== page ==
The Amsterdam man who brutally murdered Cheryl Goss and William McDermott listened to an outpouring of vitriol Wednesday in Montgomery County Court and then was sentenced to life in prison with no possibility of parole.
Ivan Ramos, 31, showed no emotion as family members of the victims described the impact of losing loved ones who had never hurt anyone.
Sarah McDermott held back tears as she described the impact her father’s murder will have on her children and she told Ramos, who goes by the street name “Big Man,” that he isn’t a man at all.
“You’re a disgusting man, coward. You needed your nickname to make you feel big. You know you’re not a real man, let alone a big man,” she said.
Ramos quickly became a prime suspect in the case after McDermott, 56, and Goss, 46, were found dead of multiple stab wounds inside McDermott’s Locust Avenue apartment March 2, 2012. The day after the killing, he was arrested and jailed on a stolen property possession charge, while police gathered evidence against him in the murder case during a months-long investigation.
During trial, District Attorney James “Jed” Conboy outlined a laundry list of evidence including Ramos’ handprint in McDermott’s blood in two spots at the crime scene. Police also found Ramos’ blood on a crack pipe inside a closed dresser drawer at the death scene.
Ramos’ blood was found following footprints that led away from McDermott’s apartment, and police also found a pair of Ramos’ Nike sneakers that had chunks of the soles sliced off. They also found a bag of freshly cleaned laundry containing gray sweat pants witnesses said Ramos wore the night of the killing.
When investigators asked what had become of the camouflage jacket that he wore that night, Ramos said he had given it to a man named “Nutters,” who turned out to be a fictional character.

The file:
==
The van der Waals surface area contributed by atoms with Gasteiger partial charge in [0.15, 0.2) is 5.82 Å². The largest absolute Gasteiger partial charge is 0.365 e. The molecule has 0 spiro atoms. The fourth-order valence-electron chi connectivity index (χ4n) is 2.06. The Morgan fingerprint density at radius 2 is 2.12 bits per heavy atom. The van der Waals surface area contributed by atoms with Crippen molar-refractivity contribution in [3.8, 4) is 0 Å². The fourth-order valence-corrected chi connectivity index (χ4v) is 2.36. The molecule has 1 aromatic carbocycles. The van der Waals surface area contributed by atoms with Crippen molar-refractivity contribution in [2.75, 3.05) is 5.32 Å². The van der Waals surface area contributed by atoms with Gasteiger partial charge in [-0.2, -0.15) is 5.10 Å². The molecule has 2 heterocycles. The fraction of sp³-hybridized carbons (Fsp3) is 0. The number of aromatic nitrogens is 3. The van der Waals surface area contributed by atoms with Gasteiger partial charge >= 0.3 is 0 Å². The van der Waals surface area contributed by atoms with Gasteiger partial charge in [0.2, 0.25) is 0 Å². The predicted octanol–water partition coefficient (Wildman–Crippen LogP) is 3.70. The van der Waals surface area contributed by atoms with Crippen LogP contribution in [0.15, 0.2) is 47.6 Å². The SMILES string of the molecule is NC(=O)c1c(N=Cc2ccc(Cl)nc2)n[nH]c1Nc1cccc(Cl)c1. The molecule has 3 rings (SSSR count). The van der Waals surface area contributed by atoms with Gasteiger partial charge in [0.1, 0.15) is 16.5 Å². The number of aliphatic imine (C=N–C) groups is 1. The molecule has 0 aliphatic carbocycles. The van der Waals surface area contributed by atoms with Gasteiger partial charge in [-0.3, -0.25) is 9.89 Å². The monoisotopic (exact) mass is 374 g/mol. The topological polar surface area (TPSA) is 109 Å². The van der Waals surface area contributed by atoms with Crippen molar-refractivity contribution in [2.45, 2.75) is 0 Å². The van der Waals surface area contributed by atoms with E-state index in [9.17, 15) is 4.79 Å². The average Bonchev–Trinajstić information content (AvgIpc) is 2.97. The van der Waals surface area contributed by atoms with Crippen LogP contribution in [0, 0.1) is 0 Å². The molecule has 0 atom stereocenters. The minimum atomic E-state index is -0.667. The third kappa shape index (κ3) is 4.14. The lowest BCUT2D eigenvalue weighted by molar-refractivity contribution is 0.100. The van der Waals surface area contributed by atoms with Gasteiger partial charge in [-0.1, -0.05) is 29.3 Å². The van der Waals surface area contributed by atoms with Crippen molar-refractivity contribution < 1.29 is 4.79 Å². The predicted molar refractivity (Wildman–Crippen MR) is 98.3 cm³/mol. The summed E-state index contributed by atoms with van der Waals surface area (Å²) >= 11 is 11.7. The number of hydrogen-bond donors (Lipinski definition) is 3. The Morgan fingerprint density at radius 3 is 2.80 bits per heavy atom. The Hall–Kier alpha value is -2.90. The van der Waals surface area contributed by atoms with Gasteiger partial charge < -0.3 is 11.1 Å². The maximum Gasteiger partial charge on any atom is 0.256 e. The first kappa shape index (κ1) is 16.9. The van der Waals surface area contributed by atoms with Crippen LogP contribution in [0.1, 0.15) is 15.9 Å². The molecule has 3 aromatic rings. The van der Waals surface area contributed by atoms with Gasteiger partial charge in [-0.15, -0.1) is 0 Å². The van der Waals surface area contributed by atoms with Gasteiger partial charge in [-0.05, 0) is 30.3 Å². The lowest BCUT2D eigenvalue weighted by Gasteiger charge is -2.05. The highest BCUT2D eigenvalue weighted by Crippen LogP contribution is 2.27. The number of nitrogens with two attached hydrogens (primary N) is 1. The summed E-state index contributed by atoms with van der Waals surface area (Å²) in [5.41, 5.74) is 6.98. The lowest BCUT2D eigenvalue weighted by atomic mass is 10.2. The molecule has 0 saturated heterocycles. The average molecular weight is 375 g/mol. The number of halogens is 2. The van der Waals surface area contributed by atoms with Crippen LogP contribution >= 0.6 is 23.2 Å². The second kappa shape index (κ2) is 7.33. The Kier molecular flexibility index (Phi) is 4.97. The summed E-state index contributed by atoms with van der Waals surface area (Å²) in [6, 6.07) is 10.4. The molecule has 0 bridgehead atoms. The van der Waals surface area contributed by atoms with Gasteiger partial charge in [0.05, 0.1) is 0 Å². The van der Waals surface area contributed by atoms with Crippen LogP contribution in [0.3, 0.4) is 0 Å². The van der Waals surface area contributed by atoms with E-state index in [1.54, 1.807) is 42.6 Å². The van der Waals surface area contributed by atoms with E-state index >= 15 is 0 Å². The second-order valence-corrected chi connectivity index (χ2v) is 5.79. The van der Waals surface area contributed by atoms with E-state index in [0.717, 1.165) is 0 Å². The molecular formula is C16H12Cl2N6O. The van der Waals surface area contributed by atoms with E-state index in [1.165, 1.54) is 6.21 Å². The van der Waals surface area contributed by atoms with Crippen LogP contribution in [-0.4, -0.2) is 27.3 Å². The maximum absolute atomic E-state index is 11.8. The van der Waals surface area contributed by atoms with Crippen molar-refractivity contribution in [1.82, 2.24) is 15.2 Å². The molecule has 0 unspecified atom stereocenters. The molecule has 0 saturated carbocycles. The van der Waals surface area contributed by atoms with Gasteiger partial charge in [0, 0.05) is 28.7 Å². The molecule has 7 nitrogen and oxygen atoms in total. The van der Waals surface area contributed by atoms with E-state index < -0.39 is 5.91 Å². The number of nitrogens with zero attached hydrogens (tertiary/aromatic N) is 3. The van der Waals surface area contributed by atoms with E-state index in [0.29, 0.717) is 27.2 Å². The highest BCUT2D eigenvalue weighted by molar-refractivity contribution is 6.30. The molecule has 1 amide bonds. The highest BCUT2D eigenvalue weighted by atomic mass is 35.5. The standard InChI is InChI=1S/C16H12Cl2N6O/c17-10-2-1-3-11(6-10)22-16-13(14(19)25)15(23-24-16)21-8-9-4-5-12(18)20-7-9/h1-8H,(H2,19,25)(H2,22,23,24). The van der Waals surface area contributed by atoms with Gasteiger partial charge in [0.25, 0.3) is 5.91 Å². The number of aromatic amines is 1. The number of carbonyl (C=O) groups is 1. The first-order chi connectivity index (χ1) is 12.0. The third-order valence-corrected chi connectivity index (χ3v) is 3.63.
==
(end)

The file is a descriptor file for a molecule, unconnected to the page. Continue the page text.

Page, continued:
“I hate you and I don’t even know you,” said Erin Connelly, McDermott’s other daughter.
“To look at you disgusts me ... I will never understand how you could do this to my father,” she said. “How do I explain to my little boy what happened to Papa Bill. He says, ‘Mommy, a monster hurt him?’ I said ‘Yes, a monster.’ ”
Goss’ daughters, who over the past year gave birth to children who will never meet their grandmother, each had choice words for Ramos.
“I hate your guts. I hope you rot in prison,” said Kelly Faboskay. The day of the murders, before police even confirmed her mother was dead, she stood outside the murder scene and said she was convinced Ramos had killed her.
She said she still can’t sleep and relives the murders daily after seeing blood-soaked video footage of the police investigation.
“I knew you murdered my mother and I’m glad they caught you,” Kelly Faboskay said.
Hope Faboskay said her child is acting out now and cries every night.
“You took a lot from us. A year before that, I lost my father,” she said.
“You disgust me, I hate you. I hope you suffer. I hope you rot in jail the rest of your life,” she said.
District Attorney James “Jed” Conboy described Ramos as an “animal.”
He said normally, wild animals shun human contact.
“Occasionally a wild animal crosses the line and invades humanity. When that happens, the wild animal has to be dealt with, the wild animal has to be dispatched,” he said.
“Ivan Ramos is an animal. The only thing remotely human about him is he has an opposable thumb,” Conboy said.
“He started as a petty punk and he graduated into a full-blown murderer,” Conboy said, before asking Judge Felix Catena to impose the maximum sentence.
When offered an opportunity to speak, Ramos voiced several inaudible thoughts, said he wasn’t guilty of the murders then accused Conboy of texting in court and Catena of sleeping during the trial.
Catena said he was not sleeping during the trial, then he outlined several factors influencing the sentence. These included the “brutal and sadistic nature” of the two murders, the harm caused to the families and communities, and Ramos’ “unrepentant attitude.”
Catena told Ramos he is incapable of living in a society where people obey simple rules, then imposed a sentence of life without the possibility of parole for each first-degree murder count.
Catena also imposed a sentence of 31⁄2 to seven years on a count of third-degree criminal possession of a weapon.